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Wednesday, 26 September, 2001, 12:07 GMT 13:07 UK
Afghans place hopes in UN
By the BBC's Afghanistan correspondent Kate Clark
People speaking from the Afghan capital Kabul say some residents have returned to the city after an initial panic exodus following the attacks on America.
Washington has blamed the attacks on the Saudi militant Osama Bin Laden, who is living in Afghanistan under the protection of the ruling Taleban.
People in Kabul say they are now less fearful of swift and massive American military action and more hopeful that the former king of Afghanistan, Zahir Shah, might return to usher in a new broad-based government.
One man who had tried to move his family to Pakistan said it was good that America had taken time to think about the risk to civilians.
Mood of optimism
Talk of the return of the former king Zahir Shah also means that people feel the likelihood of opposition forces capturing the city has also receded.
Kabul is in ruins from the last time they were in control.
One resident said the mood, which had been tense, was now much more optimistic.
The national currency, the Afghani, which has been plummeting for years, is now soaring.
At its lowest - just after the attacks on America - one dollar was buying more than 100,000 Afghanis.
Now the figure is 56,000 Afghanis to the dollar, which is about the same price as three years ago and means that food and fuel prices are stable.
Inside Pakistan, Afghan refugees are avidly watching the news, listening to the radio, trying to work out what is going to happen to their country.
One man I spoke to, whose family left Afghanistan in 1992, said he was watching the television every hour.
"We are worried about the current situation of the people of Afghanistan and what will happen," he said. "We are afraid of what will happen in future, and we are especially worried about the people, because we have been in a similar situation ten years ago."
Royan's father has taken up smoking again and his mother says she is finding it impossible to sleep, but she is hoping US action can bring some positive change:
"The people of Afghanistan have been suffering for 20 years," she said. "We want the US to use the neighbours of Afghanistan, especially Pakistan, Tajikistan, Iran and maybe India to find Osama Bin Laden, to finish terrorism here, and bring peace to Afghanistan."
Royan and his parents are intellectuals from the capital, but the people with real power in today's Afghanistan are the armed men.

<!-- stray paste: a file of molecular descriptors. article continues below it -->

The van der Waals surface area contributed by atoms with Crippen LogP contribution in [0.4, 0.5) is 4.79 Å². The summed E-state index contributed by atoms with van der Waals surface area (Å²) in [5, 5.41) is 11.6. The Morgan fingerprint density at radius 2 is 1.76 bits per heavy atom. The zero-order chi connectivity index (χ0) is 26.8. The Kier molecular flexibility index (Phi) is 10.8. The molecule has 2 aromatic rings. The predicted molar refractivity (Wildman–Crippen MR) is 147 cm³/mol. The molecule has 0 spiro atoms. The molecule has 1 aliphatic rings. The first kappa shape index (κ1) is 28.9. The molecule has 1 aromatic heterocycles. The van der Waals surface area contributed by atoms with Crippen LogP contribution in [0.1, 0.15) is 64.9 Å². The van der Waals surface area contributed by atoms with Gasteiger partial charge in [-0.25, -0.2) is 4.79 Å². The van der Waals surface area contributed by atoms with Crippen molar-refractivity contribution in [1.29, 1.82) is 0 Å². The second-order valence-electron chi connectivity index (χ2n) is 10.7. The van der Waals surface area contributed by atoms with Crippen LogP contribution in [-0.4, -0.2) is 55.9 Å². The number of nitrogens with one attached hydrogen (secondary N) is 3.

General Jawed Kowistani used to be a senior commander in one of the mujahedin parties, fighting the Soviet occupation, then in the bloody internecine battles for Kabul.
More recently, he has been involved in the underground peace process, making secret contact with disaffected commanders from the Taleban and the opposition.
He believes that if there was United Nations backing, Afghans themselves, including members of the Taleban, would fight against Osama Bin Laden and his Arab forces.
"The Afghan people have been held hostage to terrorism," he said. "There are strong forces, not only within the opposition Northern Alliance, but also within the Taleban, who are strongly against terrorism.
"As long as they receive assurance that the United Nations is involved and that they have the full backing of the Security Council, we can count on the support of these forces.
"If there is an expanded and direct role for the UN, there will not be resistance."
In a refugee camp on the outskirts of Islamabad, people were echoing this view.
More like a village than a camp, people live here in mud-built houses.
There are small shops and lots of small commerce, people on bicycles and crowds of people.
Chance to go home
Some of the people have been here for twenty years, others are newcomers.
They are wondering whether there are going to be many more Afghans crossing the border soon, or if there is a chance they could go home.
One man said: "How is it possible to go back to Afghanistan if you expect a war? "No, we can't go back. The situation's no good. There's no king, no-one who can rule the country.
"If the UN brings its troops into Afghanistan and stabilises the situation, we'll go back then, but not now. If we go back, we'll be threatened by the Taleban, or by one group or another."
Another man agreed: "The destruction of our country, society falling apart, the religion falling apart, our minds not developing, can you not see the worry we have?
"But there is a chance that you, or the United Nations or America could bring a popular government, a government for the people of Afghanistan."
This feeling among Afghans is almost universal - those here in Pakistan and those I am in contact with inside Afghanistan all say they want the United Nations to be involved.
The UN Secretary General Kofi Annan himself has said the United Nations can help in the fight against terrorism, but so far, he said nothing about what that could mean for Afghanistan.
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